China’s economic progress continues at a rate of greater than 10% for the past several years, and despite cyclical shocks and a worldwide economic downturn, the Chinese economy appears strong enough to expand. This growth rate and the growth rate of other developing countries brought exuberance to the Shanghai stock market, with stock prices up to an average of 42 percent of valuation over earnings as of July 2007, according to Bill Powell of TIME Magazine. Although the Shanghai stock exchange was down 21% in 2008 by February, and was down nearly 50% in April from its high of 6,124 points reached in October 2007, the Chinese economy is still on pace to grow a bit over 9 percent, according to the World Bank.
With such high and constant growth rates over the past decade (where nearly all years recorded over-ten percent economic growth), inflation is becoming a problem. Even worse, food prices are rising higher than China’s overall rate of inflation. As China’s inflation grows, wealth disparity and purchasing power parity becomes a greater source of social instability as people lose access to amenities they once could easily purchase.
China’s Gini coefficient, used to measure income disparity, is now above .45, according to the 2003 UN Human Development Report, a number above which demonstrates a potentially dangerously unequal society on par with many economically imperiled Latin American states. In comparison, China in 1980 boasted a .33 Gini coefficient (higher numbers indicate greater disparity), according to AsiaTimes. The United States boasts a .47 Gini coefficient, up only eight points from 1970, according to Arthur Brooks in the Wall Street Journal.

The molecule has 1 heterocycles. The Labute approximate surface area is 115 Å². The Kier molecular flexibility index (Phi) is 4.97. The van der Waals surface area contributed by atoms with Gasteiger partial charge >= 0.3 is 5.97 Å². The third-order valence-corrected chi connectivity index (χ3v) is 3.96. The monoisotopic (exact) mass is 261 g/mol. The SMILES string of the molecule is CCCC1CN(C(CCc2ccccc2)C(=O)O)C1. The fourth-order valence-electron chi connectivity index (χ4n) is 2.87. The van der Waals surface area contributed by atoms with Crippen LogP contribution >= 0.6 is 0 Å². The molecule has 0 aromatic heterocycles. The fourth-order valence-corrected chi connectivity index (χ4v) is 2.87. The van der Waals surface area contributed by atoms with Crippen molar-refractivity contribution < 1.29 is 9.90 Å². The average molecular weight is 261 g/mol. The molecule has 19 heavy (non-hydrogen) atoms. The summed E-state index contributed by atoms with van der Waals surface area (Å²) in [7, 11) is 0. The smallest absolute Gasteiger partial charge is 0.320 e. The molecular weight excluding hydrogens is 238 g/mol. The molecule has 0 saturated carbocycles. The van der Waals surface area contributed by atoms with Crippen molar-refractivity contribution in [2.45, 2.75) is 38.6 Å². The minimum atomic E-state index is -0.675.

Seeking a balanced economic growth rate was a major goal of President Hu Jintao’s first term. However, Hu’s “Go West” campaign to develop poorer interior regions failed to spread wealth as rapidly as was hoped– much more work needs to be done. This lack of development, and increase in rising foodstuff and transportation prices risks increasing the amount and vehemence of public protests.
Interestingly, (and ignoring for the moment the mass T1b1tan unrest) the reported numbers of protests has actually declined, but China is notorious for ordering newspapers not to report embarrassing stories. Jonathan Watts of Britain’s The Guardian discusses China’s press crackdown against “negative stories” in detail, and the Hong Kong-based South China Morning Post and other media outlets routinely provide evidence of some Chinese officials’restrictions on individuals, and of the country’s greater crackdowns on the free speech of the press. (Staff Reporter. “Free media for Games = media free of bad news, one city says.” South China Morning Post. March 20, 2007.); also see an April 30, 2007 report on: “The Olympics countdown – repression of activists overshadows death penalty and media reforms” and of course the newest info on curtailing press freedoms in coverage of the Sichuan earthquake.
As worries about rising inflation and unbalanced economic growth increase, China becomes increasingly secretive, restricting press freedoms. Today makes me recall something that happened at the end of the decade of the 1980s; a time of widening press freedoms, rising inflation, exhuberance of the future and many people gaining wealth while others were left out. This led to protests and marches that were eventually suppressed to international disdain– a suppression that was partially modelled on how President Hu, then Provincial Secretary of T*b*t cracked down on social unrest there.
If economic inequalities lead to greater citizen unrest, it is likely President Hu will look to his past experience and party ‘successes” and enact increasingly draconian restrictions, rolling back much of the late-20th Century’s increased journalistic openness- with a goal of preserving stability and maintaining a harmonious society.
The question is, though, when will these economic inequalities come to a boiling point? It isn’t going to happen before or during the Olympics, but depending on what happens with China fuel subsidies, food prices, and inflation, the protest-barometer could be interesting to watch sometime after February or June 2009.
-An earlier version of this article was written in October 2007